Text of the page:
Shanghai’s Locally Transmitted COVID-19 Cases Dampen Spending Outlook

LONDON — The worst-case scenario is slowly becoming a reality.

Shanghai’s central Huangpu district, where major luxury retail destinations and premium offices are located, on Thursday became the first place in southern China to raise its COVID-19 alert level from low to medium, as Shanghai health officials reported three new locally transmitted coronavirus cases.

According to the Shanghai Center for Disease Control and Prevention, one of the newly infected, a 56-year-old man named Li, is a worker at Shanghai Cancer Center, and the second infected is a 53-year-old man named Zhou, who is Li’s neighbor and a worker at Renji Hospital. The third, a 48-year-old woman named Tian, is a friend of Li’s. She tested positive after Li’s close contacts were screened.

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Since last April, it’s been well documented that there are lines outside many luxury brands’ stores in the district, and some of the malls in the area are also popular locations for pop-up events and product launches. With the risk level rising to medium, many brands’ physical events might not be able to go ahead as planned.

View of the iAPM mall and high-rise buildings on Huaihai Road in Shanghai’s Huangpu District. Yu shenli/Imaginechina/AP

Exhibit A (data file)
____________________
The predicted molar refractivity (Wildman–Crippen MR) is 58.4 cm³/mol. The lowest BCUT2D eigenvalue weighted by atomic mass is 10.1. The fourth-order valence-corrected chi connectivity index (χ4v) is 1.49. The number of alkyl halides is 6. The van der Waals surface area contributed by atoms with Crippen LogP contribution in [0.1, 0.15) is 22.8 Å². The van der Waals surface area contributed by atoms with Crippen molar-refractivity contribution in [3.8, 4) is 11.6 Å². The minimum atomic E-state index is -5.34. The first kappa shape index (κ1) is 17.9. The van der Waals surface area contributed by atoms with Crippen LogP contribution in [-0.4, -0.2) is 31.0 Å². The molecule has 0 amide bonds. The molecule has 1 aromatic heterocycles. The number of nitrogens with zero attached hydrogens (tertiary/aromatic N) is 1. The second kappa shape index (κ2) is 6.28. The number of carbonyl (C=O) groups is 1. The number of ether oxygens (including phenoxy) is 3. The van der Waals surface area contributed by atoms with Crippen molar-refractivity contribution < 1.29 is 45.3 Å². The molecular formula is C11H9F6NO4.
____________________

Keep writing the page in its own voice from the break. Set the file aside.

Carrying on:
The increase in risk level in Shanghai also signals the beginning of a potential national outbreak, which is very likely to dampen a hoped-for consumer spending boom during the Chinese New Year holiday season and pose a considerable threat to luxury houses’ performance in the first quarter of 2021.

Zhang Wenhong, a Shanghai-based infectious disease expert, told the local press Shine that “this is not a random event, as many provinces across the nation have reported new cases recently.”

Millions in northern China, including a district in Beijing, have already been under strict lockdowns since the beginning of 2021 as locally transmitted COVID-19 cases have spiked, as WWD reported.

Residents in medium-risk areas are advised to not leave the city. If they wish to do so, they must provide negative nucleic acid test results within seven days.

In order to curb the spread of the virus from cities to rural areas, where health care conditions are poor, as Chunyun — which in Chinese means the mass migration during the upcoming Spring Festival holiday season — is approaching, the National Health Commission said Wednesday that people must produce a negative result on a COVID-19 test taken within seven days before returning to rural areas for family reunions, even if they are traveling from a low-risk area.

Mainland China Wednesday reported 144 new COVID-19 cases, including 126 locally transmitted and 18 arriving from outside the mainland.


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